Living the Resurrection Life as the Body of Christ

Posts tagged ‘BIBLE’


Chapter 7-8 of the Book of Acts tell us an amazing story. First we are told about Stephen, a man full of grace and the Holy Spirit, who is taken before the Sanhedrin, the Jewish ruling council to answer charges of blasphemy. (If you don’t know blasphemy is a very serious crime in any religion and in first century Judaism, it was a capital offense.) Like Jesus before him, Stephen seems to be facing a sort of kangaroo court, intending to justify an action many had already decided to take.  Stephen responds powerfully and in the end accuses his accusers of blasphemy.  The result is a foregone conclusion and Stephen is stoned.

A zealous and extreme Pharisee named Saul of Tarsus also plays a part in this story. Emboldened by the death of Stephen, he becomes the point man on a massive persecution of Christian community in Jerusalem. “Young Saul went on a rampage–hunting the church, house after house, dragging both men and women to prison.” (Acts 8:3, the Voice: Reader’s New Testament.)

What follows is a church on the run. Everyone who had not been imprisoned left town–everyone except the Apostles.  But when they leave town, they do not go into hiding, just exile.  And in their exile they seem determined to tell others about Jesus Christ. Acts 8 continues with a description of the fruitfulness of the church, pressed into exile by Saul’s persecution.

In fact, Acts tells us they left Jerusalem from Judea and Samaria. Remember the Great Commission? “First you will be my witnesses in Jerusalem, then Judea and Samaria …” The immediate impact of the persecution is to move the church to the next stop on their assignment to spread the Gospel of Jesus Christ.

The early chapters of Acts, especially 1-5 speak of a church energized by its success.  The Holy Spirit is doing powerful things and they are taking bold steps–some like, holding everything in common. a powerful and attractive dynamic.  I suspect they were really enjoying being the church in those heady days following Pentecost.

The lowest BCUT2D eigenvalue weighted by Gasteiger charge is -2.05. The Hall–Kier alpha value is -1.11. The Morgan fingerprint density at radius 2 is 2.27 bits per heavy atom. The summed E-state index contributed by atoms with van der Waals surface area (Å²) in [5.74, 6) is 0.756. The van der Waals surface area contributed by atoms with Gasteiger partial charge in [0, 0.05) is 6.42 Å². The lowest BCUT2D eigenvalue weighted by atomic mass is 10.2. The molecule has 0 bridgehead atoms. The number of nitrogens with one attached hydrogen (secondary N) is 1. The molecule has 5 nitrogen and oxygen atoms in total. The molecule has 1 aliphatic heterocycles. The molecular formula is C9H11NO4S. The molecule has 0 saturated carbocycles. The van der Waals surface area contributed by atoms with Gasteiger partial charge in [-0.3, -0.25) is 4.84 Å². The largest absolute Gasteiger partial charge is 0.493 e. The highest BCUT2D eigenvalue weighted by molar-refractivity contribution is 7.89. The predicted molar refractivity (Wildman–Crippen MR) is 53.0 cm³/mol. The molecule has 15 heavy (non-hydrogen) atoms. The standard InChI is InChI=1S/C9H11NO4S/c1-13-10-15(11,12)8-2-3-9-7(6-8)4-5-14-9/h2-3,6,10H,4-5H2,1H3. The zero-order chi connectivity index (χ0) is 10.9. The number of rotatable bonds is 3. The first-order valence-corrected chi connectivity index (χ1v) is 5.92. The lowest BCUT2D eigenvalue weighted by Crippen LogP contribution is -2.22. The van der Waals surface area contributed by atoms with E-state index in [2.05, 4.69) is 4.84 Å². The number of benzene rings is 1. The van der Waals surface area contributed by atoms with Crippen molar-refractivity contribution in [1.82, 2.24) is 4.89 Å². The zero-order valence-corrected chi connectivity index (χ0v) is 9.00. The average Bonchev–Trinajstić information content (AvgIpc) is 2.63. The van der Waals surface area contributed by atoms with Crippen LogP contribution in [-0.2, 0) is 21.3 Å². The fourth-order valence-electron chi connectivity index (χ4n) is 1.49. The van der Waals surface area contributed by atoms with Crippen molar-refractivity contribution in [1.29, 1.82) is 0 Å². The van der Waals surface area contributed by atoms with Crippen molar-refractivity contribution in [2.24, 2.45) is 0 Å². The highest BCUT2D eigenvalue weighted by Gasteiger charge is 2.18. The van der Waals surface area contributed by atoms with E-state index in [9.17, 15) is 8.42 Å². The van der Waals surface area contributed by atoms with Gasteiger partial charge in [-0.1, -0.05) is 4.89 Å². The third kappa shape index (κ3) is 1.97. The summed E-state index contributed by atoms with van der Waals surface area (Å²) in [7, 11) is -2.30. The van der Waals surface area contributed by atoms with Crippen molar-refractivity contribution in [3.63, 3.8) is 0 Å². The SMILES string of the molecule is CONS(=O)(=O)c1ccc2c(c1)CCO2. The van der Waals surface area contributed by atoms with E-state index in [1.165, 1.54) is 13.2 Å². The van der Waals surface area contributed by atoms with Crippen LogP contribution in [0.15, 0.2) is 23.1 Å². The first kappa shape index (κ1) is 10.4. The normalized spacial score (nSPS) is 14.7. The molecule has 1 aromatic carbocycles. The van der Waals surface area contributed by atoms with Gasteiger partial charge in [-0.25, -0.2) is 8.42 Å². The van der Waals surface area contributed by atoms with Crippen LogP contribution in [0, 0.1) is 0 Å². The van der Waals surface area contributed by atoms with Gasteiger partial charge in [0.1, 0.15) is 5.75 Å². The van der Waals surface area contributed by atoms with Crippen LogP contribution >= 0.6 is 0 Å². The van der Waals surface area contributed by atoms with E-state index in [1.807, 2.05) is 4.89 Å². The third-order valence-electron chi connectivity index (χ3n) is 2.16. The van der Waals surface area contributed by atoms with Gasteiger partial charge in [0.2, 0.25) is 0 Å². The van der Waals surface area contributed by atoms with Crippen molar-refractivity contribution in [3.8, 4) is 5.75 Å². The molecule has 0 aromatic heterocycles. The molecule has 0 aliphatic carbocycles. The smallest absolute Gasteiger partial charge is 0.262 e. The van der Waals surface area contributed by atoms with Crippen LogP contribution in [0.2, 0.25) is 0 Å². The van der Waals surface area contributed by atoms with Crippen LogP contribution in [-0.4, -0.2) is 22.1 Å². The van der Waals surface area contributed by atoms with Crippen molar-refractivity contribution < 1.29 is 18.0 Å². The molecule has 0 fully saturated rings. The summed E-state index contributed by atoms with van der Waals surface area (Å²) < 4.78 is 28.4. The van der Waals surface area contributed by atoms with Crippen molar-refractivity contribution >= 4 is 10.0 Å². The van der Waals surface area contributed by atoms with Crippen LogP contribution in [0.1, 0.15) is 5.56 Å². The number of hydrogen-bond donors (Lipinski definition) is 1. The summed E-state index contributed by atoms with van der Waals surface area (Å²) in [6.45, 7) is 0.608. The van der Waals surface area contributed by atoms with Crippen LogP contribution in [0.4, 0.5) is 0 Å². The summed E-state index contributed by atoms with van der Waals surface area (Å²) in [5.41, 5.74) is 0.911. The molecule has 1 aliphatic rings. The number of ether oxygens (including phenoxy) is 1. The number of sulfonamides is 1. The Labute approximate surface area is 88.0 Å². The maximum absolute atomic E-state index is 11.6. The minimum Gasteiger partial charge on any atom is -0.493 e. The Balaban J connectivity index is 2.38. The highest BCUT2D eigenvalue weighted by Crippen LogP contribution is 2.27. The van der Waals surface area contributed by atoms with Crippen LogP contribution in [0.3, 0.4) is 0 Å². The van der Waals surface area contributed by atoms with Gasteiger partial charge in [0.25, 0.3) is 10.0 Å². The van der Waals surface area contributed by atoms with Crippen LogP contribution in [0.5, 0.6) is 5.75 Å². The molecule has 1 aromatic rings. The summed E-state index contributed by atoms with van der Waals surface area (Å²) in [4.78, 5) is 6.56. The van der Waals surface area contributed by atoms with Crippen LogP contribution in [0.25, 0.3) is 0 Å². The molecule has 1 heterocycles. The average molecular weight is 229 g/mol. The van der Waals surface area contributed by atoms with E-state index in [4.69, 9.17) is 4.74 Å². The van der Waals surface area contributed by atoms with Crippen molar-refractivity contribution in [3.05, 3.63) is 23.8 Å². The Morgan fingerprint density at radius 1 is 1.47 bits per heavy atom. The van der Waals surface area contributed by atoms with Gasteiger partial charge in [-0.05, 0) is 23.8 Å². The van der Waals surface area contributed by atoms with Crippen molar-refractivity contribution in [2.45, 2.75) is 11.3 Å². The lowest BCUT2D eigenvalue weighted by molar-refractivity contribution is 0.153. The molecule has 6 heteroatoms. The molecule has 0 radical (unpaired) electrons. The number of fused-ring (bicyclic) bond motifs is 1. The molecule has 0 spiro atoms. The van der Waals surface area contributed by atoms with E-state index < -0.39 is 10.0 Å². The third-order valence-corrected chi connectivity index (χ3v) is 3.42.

It has been the experience of many churches in many ages and settings that exciting times lead to a certain kind of “comfort zone.”  The spiritual adrenalin is pumped. We like the feeling. We could go on for all eternity on top of the mountain. Being on the mountain top distances us from many of the challenges of the world below (where most people live) and that distance often removes the passion to be challenged.  Without challenge, we often cease to grow.

Someone once gave me a tea bag with a little slip of paper it attached.  On the paper were these words.  “Christians are like a tea bag. They really are no good until they get into hot water.”

A profound truth.

The real world is not on the mountain top, but in the valley below. A valley that is very much “in the shadow of death.” The test of one’s faith is not how it operates on the mountain top but its power in the valley.

Persecution is the real test of a faith. When faith costs you something valuable, faith begins to grow. As Paul (that persecutor Saul turned apostle) tells us “My (God’s) strength is made perfect in weakness.” Persecution puts us in positions of weak, situations we cannot control, and we we really learn to walk by faith.

Those Christians who were driven from their homes in Jerusalem arrived in the towns of Judea and Samaria “and wherever they went they were not afraid or silent. Instead they spread the message of Jesus.” (Acts 8:4b, the Voice:Reader’s New Testament).




Go into any Christian book store or Barnes and Noble, for that matter, and you will see a dazzling if not overwhelming array of Bible translations. There prolific presence reminds us that the holdouts for the 16th Century King James Bible no longer hold the church hostage in its communication to the street language of Elizabethan England,  Even the publishers of the King James Version have now created a more 21st century friendly version of the KJV called The New King James Version.

My purpose here is not to bash a version that blessed generations of English-speaking believers.  It is simply to make the point that the Christian faith is a living faith intended to bring truth and reconciliation to each new generation.  Although some churches believe faithfulness requires preserving ancient forms in every way, the Gospel has a vibrancy and eternality that comes from  its content, not its forms.

New generations produce new culture and each new culture has forms that contain and communicate its values.  New translations are a testimony that God is at work in the new culture. New translations are a reflection of importance of each new generation being connected to Jesus Christ.  Shifting values in a changing and fallen world are a tough enough barrier to overcome.  The communication of Gospel needs to break down those barriers and facilitate the all important truth that we need to once again in relationship with the Living God.  Bible translations are one of the tools God has given the church to share the Good News.